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LACMA To Reopen In July, Thanks To A $6.7M PPP Loan

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The pandemic has forced some leading cultural institutions -- such as the Center Theatre Group and the Los Angeles Philharmonic -- to cancel entire seasons and lay off or furlough scores of employees.

But the Los Angeles County Museum of Art says it will reopen next month with its entire staff intact, thanks to a substantial government loan.

LACMA, which receives about 40% of its operating budget from the County of Los Angeles, secured a $6.7 million loan from the federal Paycheck Protection Program. The loan expires at the end of June, meaning that the museum, like other recipients of PPP lending, would then be free to reduce staffing and still have the loan forgiven, as long as certain terms are met.

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But Michael Govan, LACMA's director, said there are no plans to trim the workforce anytime soon, meaning the museum has the personnel in place not only to reopen, but also to plan future events and exhibitions. He said the PPP loan was instrumental in preventing cutbacks.

"We would have had to furlough or reduce staff," Govan said. "It's done exactly what it was intended to do -- it's kept everybody working. We have a lot of [employees] who are young and have families to support."

The museum, which bills itself as "the largest art museum in the western United States," says its current fiscal year budget is about $79 million, with about $32 million coming from L.A. County. LACMA also receives taxpayer funds from the National Endowment for the Arts. The museum has 476 employees.


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Govan said the salaries of about 12 LACMA employees are provided by the county. The rest are covered by Museum Associates, the non-profit that operates LACMA. The federal PPP loan can only be used for those salaries not paid by the county.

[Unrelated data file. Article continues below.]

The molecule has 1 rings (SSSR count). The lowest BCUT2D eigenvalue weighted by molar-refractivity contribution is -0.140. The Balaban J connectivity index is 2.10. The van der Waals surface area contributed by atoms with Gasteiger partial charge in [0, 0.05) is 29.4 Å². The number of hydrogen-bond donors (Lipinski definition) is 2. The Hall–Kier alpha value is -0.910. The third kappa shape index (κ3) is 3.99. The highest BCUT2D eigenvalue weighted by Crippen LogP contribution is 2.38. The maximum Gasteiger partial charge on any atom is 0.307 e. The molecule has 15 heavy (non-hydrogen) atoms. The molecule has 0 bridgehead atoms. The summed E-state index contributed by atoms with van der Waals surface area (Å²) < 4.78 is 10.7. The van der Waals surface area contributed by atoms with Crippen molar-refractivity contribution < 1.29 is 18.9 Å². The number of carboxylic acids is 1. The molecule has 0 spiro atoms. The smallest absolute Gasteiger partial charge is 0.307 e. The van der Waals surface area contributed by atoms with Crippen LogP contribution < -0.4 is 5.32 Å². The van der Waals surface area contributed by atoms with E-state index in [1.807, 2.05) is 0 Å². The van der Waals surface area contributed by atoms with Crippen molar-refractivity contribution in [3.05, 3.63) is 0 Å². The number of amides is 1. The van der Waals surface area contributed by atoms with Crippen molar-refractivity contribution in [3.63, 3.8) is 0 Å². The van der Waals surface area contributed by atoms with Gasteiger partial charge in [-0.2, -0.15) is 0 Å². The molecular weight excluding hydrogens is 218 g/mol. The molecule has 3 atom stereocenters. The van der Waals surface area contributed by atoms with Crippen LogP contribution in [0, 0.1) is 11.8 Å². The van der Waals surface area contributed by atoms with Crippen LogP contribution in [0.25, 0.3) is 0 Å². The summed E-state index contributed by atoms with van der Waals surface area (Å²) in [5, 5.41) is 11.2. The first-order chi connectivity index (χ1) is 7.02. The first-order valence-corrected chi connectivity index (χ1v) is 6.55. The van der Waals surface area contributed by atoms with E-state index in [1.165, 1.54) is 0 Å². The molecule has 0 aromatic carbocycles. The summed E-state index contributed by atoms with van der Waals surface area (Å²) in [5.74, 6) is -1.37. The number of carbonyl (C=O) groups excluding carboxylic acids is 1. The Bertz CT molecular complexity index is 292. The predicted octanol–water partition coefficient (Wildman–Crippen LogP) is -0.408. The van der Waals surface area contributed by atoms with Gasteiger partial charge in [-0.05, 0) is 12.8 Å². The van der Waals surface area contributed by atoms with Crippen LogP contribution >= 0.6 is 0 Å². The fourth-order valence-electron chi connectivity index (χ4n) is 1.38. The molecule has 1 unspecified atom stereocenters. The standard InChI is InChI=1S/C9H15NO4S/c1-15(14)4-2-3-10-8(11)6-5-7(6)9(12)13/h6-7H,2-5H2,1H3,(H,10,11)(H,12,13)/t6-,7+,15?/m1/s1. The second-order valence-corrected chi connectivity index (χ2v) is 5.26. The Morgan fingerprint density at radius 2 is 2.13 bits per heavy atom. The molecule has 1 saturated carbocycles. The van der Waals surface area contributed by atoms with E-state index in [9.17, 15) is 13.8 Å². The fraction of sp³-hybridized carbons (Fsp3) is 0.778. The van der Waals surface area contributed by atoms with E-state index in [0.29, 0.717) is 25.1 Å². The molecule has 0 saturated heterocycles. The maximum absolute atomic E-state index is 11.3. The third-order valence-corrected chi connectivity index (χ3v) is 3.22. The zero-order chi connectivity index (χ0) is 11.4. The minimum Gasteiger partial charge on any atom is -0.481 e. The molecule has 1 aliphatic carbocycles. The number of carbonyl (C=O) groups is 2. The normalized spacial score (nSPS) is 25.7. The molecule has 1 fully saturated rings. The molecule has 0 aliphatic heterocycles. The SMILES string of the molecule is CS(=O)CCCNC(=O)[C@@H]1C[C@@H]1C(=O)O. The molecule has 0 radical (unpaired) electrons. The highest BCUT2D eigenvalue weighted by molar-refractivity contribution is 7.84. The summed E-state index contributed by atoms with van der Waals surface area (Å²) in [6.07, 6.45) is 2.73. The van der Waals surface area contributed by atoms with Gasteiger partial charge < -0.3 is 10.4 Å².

A museum spokeswoman said no employees have had their salaries reduced.

LACMA is also nearing the end of a capital campaign to raise $650 million for a new building to replace several older buildings that are being demolished. L.A. County is contributing $125 million for the new building, which is scheduled to open in 2024.

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Govan said the museum is aiming to unlock its gallery doors possibly as soon as July 6. Visitors will be required to follow a variety of safety and social-distance guidelines, and admissions will be limited and timed to avoid overcrowding. Some LACMA programs, such as outdoor jazz concerts, won't come back immediately, Govan said.

Museum guests will have to answer health questionnaires and follow proscribed traffic patterns in galleries with defined spacing, and use touchless technology for ticketing, according to Govan.

"We do have a lot of floor space and relatively open areas," he said. But he added that total attendance, even with limited admissions, could be below projections. "Who knows who wants to come to a museum?" he said.

Some shows that closed or were postponed when LACMA was shuttered on March 14, such as "Luchita Hurtado: I Live I Die I Will Be Reborn," and a retrospective from Japan's Yoshitomo Nara, will be extended.

Govan said cuts could be forthcoming during the museum's next fiscal year, which begins in July, especially if corporate-backed events don't return at their prior levels. Already, the museum is holding off on some expenditures, such as capital improvements outside of the new building.

He said LACMA was able to use what will be four months of shutdown to reevaluate the museum's operations and plan its reopening. Studio teachers were trained to produce online lessons.

Center Theatre Group, which also receives substantial support from L.A. County, last week said its three theaters would remain closed until April, 2021. CTG said the coronavirus has cost it as much as $40 million in lost revenue, prompting furloughs of 60% of its staff while slashing nearly two-thirds of the organization's budget.

The Los Angeles Philharmonic, which also receives county support, canceled the entire Hollywood Bowl season.